From 2017 to 2019, the Senate Intelligence Committee held hearings, conducted interviews, and reviewed intelligence related to Russian attempts in 2016 to access election infrastructure. The Committee sought to determine the extent of Russian activities, identify the response of the U.S. Government at the state, local, and federal level to the threat, and make recommendations on how to better prepare for such threats in the future. The Committee received testimony from state election officials, Obama administration officials, and those in the Intelligence Community and elsewhere in the U.S. Government responsible for evaluating threats to elections.
The Russian government directed extensive activity, beginning in at least 2014 and carrying into at least 2017, against U.S. election infrastructure’ at the state and local level. The Committee has seen no evidence that any votes were changed or that any voting machines were manipulated.
While the Committee does not know with confidence what Moscow’s intentions were, Russia may have been probing vulnerabilities in voting systems to exploit later. Alternatively, Moscow may have sought to undermine confidence in the 2016 U.S. elections simply through the discovery of their activity.
Russian efforts exploited the seams between federal authorities and capabilities, and protections for the states. The U.S. intelligence apparatus is, by design, foreign-facing, with limited domestic cybersecurity authorities except where the Federal Bureau of Investigation (FBI) and the Department of Homeland Security (DHS) can work with state and local partners. State election officials, who have primacy in running elections, were not sufficiently warned or prepared to handle an attack from a hostile nation-state actor.
DHS and FBI alerted states to the threat of cyber attacks in the late summer and fall of 2016, but the warnings did not provide enough information or go to the right people. Alerts were actionable, in that they provided malicious Internet Protocol (IP) addresses to information technology (IT) professionals, but they provided no clear reason for states to take this threat more seriously than any other alert received.
In 2016, officials at all levels of government debated whether publicly acknowledging this foreign activity was the right course. Some were deeply concerned that public warnings might promote the very impression they were trying to dispel—that the voting systems were insecure.
Russian activities demand renewed attention to vulnerabilities in U.S. voting infrastructure. In 2016, cybersecurity for electoral infrastructure at the state and local level was sorely lacking; for example, voter registration databases were not as secure as they could have been. Aging voting equipment, particularly voting machines that had no paper record of votes, were vulnerable to exploitation by a committed adversary. Despite the focus on this issue since 2016, some of these vulnerabilities remain.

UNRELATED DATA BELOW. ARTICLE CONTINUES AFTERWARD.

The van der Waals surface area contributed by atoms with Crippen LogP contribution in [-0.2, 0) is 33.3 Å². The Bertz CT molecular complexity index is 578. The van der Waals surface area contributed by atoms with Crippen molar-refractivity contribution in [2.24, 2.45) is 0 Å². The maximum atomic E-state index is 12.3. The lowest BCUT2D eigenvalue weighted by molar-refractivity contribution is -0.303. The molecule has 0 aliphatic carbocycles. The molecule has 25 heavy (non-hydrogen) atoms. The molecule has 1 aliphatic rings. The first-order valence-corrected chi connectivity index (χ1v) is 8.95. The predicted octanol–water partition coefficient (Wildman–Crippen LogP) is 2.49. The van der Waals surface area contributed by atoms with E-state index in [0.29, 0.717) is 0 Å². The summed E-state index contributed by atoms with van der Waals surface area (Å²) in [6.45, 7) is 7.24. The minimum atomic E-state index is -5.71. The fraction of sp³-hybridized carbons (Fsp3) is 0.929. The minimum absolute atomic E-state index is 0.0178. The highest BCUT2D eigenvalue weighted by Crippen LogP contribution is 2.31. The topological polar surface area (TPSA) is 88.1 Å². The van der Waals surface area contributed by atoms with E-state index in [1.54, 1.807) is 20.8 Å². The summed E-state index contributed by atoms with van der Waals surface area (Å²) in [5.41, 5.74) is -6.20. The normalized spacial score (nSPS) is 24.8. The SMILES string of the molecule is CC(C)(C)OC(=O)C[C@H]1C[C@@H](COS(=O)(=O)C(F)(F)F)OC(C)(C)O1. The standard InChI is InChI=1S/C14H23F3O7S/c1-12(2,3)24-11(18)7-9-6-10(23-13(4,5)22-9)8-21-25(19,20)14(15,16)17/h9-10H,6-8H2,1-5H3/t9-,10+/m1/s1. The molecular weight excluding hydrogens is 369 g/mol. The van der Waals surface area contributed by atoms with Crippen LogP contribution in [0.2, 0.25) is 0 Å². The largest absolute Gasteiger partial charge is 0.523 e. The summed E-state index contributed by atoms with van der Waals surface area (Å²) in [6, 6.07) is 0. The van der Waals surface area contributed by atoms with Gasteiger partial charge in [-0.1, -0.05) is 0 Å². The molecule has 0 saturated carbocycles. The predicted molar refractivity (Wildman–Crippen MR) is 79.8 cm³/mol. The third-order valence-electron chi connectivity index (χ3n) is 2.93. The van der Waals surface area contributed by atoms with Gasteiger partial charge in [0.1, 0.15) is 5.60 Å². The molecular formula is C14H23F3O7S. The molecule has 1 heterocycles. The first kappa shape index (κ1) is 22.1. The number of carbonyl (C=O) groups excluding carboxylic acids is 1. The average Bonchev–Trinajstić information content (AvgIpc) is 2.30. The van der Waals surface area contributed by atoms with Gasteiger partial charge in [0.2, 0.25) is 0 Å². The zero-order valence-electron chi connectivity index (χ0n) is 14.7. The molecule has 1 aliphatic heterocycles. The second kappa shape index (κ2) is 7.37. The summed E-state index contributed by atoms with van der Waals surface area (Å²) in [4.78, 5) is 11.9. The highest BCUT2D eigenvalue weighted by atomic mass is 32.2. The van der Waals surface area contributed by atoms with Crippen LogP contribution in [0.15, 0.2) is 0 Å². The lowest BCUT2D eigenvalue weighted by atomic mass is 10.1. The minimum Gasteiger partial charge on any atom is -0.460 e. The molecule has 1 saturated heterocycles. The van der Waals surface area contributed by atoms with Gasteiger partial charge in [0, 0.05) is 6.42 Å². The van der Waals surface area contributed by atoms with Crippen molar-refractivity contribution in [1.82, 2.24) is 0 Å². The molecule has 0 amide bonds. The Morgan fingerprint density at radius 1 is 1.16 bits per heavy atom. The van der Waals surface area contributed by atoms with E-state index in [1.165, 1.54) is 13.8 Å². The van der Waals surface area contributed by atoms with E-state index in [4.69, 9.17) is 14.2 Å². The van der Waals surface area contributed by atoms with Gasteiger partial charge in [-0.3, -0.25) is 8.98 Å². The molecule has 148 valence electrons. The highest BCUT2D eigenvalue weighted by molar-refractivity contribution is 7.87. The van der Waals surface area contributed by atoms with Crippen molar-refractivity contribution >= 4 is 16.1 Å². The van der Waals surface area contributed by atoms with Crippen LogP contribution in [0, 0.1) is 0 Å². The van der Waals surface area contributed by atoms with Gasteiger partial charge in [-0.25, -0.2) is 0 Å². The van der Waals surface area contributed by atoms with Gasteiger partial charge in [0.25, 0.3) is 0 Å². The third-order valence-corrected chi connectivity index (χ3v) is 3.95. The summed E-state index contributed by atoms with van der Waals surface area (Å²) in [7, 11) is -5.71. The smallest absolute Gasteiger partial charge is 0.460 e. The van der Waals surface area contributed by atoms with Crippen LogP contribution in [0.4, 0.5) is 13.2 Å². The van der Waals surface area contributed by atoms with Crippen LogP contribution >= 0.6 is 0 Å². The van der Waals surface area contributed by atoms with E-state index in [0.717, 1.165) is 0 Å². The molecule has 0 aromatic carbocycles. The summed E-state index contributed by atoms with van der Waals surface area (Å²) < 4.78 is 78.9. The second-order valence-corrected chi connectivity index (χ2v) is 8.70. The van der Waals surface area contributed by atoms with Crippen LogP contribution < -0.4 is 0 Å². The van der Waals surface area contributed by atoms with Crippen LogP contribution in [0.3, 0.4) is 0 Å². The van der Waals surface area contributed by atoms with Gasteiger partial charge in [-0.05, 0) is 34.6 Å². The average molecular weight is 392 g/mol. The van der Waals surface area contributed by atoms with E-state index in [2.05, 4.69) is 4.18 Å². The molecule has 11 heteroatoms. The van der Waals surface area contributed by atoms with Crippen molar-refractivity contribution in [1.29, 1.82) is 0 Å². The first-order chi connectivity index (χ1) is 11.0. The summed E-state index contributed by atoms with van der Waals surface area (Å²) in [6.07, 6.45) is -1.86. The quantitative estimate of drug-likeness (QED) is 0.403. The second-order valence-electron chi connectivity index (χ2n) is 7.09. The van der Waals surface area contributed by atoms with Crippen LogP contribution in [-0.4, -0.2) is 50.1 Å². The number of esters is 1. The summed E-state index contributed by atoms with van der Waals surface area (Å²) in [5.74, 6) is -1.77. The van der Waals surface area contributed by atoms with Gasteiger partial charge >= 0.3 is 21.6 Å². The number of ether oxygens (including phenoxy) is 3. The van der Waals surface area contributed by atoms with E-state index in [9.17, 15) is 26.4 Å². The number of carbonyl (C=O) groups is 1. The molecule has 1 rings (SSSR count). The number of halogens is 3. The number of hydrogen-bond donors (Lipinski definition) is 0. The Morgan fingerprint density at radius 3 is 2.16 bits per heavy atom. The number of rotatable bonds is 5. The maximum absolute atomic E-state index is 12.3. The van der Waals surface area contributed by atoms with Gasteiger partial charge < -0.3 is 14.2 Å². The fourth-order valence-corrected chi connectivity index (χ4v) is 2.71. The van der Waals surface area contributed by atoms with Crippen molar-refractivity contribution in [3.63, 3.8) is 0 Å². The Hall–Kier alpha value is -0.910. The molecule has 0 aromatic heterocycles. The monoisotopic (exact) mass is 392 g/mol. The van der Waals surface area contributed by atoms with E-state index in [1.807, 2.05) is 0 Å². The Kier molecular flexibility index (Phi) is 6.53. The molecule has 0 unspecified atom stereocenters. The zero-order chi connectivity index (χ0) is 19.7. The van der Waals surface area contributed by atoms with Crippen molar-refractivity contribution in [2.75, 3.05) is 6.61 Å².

In the face of this threat and these security gaps, DHS has redoubled its efforts to build trust with states and deploy resources to assist in securing elections. Since 2016, DHS has made great strides in learning how election procedures vary across states and how federal entities can be of most help to states. The U.S. Election Assistance Commission (EAC), the National Association of Secretaries of State (NASS), the National Association of State Election Directors (NASED), and other groups have helped DHS in this effort. DHS’s work to bolster states’ cybersecurity has likely been effective, in particular for those states that have leveraged DI IS’s cybersecurity assessments for election infrastructure, but much more needs to be done to coordinate state, local, and federal knowledge and efforts in order to harden states’ electoral infrastructure against foreign meddling.
To assist in addressing these vulnerabilities, Congress in 2018 appropriated $380 million in grant money for the states to bolster cybersecurity and replace vulnerable voting machines. When those funds are spent, Congress should evaluate the results and consider an additional appropriation to address remaining insecure voting machines and systems.
DHS and other federal government entities remain respectful of the limits of federal involvement in state election systems. States should be firmly in the lead for running elections. The country’s decentralized election system can be a strength from a cybersecurity perspective, but each operator should be keenly aware of the limitations of their cybersecurity capabilities and know how to quickly and properly obtain assistance.